"A reader lives a thousand lives before he dies...The man who never reads lives only one." - George R.R Martin

30 April 2012

Review: The Hunger Games - Suzanne Collins

Finally I've finished writing the review for this book. I don't know why it has taken me so long or why it's been so hard to write but I've finally finished the review. I apologise if it seems a little rushed or is a little confusing in parts, I had a small spout of inspiration and just jotted down everything that was crammed into my little brain as fast as possible! Anyway, I loved loved loved this book and read it in one day, within a few hours. It was just amazing and although I started it with a little hesitation because of its popularity I devoured it and wanted more instantly (luckily I have the all the books!). I've also seen the film and really enjoyed it but thought that it was not gory enough but I won't say anymore because I don't want to spoil its awesomeness for those who have yet to see it! Before I post my review here is the description of the book for all of you who have been living under a rock for the past few months hehe, or just for those of you who would like a little recap of the books happenings :)

The synopsis of The Hunger Games:

In the ruins of a place once known as North America lies the nation of Panem, a shining Capitol surrounded by twelve outlying districts. The Capitol is harsh and cruel and keeps the districts in line by forcing them all to send one boy and one girl between the ages of twelve and eighteen to participate in the annual Hunger Games, a fight to the death on live TV.

Sixteen-year-old Katniss Everdeen, who lives alone with her mother and younger sister, regards it as a death sentence when she steps forward to take her sister's place in the Games. But Katniss has been close to dead before—and survival, for her, is second nature. Without really meaning to, she becomes a contender. But if she is to win, she will have to start making choices that will weigh survival against humanity and life against love.

My review of The Hunger Games:

5/5 - Amazing, amazing and just amazing.  

I started this book with a little bit of hesitation. I was hoping that it would totally live up to all of the hype that has been surrounding it but was a little worried that I’d read it and find it not as good as everyone claims it is. But I was completely wrong! From the first chapter I was completely hooked and every time I got to the last sentence of a chapter I had decided to carry on to the next instantly. I couldn’t put it down! I had to know what would happen to Katniss, Peeta and co. I had about an hours respite from the story before I gave in and picked up the book again. Basically, I started it at 1pm and by 6pm I was reading the last sentence of the whole book. From the first page onwards I was hooked. The enthralling tale of the stubborn Katniss Everdeen and her daily struggle to survive in both her home in District 12 and in the arena, was amazingly told and I was completely immersed.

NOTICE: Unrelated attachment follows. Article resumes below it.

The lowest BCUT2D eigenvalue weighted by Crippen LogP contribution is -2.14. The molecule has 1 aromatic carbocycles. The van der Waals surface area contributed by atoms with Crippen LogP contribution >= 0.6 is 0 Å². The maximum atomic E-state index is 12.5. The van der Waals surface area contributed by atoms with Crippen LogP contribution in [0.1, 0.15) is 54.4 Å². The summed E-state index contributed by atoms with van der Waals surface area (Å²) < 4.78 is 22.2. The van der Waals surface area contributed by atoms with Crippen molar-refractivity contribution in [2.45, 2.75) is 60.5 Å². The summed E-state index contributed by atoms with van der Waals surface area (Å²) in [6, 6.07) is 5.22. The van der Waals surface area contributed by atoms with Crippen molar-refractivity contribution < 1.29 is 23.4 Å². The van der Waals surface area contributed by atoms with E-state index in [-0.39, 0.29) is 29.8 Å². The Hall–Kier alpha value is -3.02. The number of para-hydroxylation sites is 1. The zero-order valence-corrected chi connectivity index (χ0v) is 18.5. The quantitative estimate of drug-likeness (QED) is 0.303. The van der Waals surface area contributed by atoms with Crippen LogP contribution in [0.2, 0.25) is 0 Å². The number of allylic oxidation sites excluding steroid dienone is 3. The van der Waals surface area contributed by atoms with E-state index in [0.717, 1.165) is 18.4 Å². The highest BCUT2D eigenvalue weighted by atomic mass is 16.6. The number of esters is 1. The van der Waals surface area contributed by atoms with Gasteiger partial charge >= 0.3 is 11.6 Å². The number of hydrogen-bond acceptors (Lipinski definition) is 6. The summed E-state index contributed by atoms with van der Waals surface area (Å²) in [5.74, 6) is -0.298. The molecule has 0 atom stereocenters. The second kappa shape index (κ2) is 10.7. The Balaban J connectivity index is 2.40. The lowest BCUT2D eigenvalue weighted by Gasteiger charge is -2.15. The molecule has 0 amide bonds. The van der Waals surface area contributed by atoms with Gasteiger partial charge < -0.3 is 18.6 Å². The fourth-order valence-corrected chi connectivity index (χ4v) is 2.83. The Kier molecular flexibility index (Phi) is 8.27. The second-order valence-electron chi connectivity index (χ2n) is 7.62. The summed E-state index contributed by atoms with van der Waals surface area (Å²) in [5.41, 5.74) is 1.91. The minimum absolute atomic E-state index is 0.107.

A futuristic dystopian novel it depicts an oppressive society ruled by the iron fist of the Capitol who annually punishes the inhabitants of Panem for the rebellion that occurred 74 years ago. First thing is first, just get over it! I hated the fact that innocent children were made to die horrendous deaths all because of a mistake that they never participated in. Barbaric and disgusting. The fact that it’s televised to its hordes of ecstatic Capitol baboons and the inhabitants of Panem is even more disgusting. It obviously questions and criticises the fascination with reality TV that has taken over everyone’s televisions. People today are glued to their televisions and watch eagerly as people suffer and get ridiculed.  The people of the Capitol watch in anticipation for suffering, pain and bloodshed and are themselves glued to the televisions awaiting news of another death. The contrast between the inhabitants of the individual districts and the Capitol is shocking but brilliantly portrayed. The whole concept of the Capitol made my skin crawl. So much death and starvation consumes the lives of so many in the impoverished, oppressed districts, and the inhabitants of the Capitol look glamorous, eat endlessly and worry about pointless things such as messy eyebrows and body hair. It would be laughable if it wasn’t just so disgustingly shocking. It’s enough to make anyone sick to the stomach. But I guess even thought it’s a portrayal of a dystopian future it still resonates with today’s world and society. People today are so obsessed with material things and appearance, that morals are almost non existent and people still starve daily all over the world. I shared my shock with Katniss and Peeta as they stepped through the doors of the lavish train and witnessed the excessive wealth and sumptuous surroundings of the inside. A very stark contrast to the dark, dirty and harsh surroundings of their homes in District 12 and it really does make you question the humanity of the Capitol individuals. But then their humanity is non existent when they celebrate the deaths of so many innocent children annually. It’s very disturbing; very disturbing.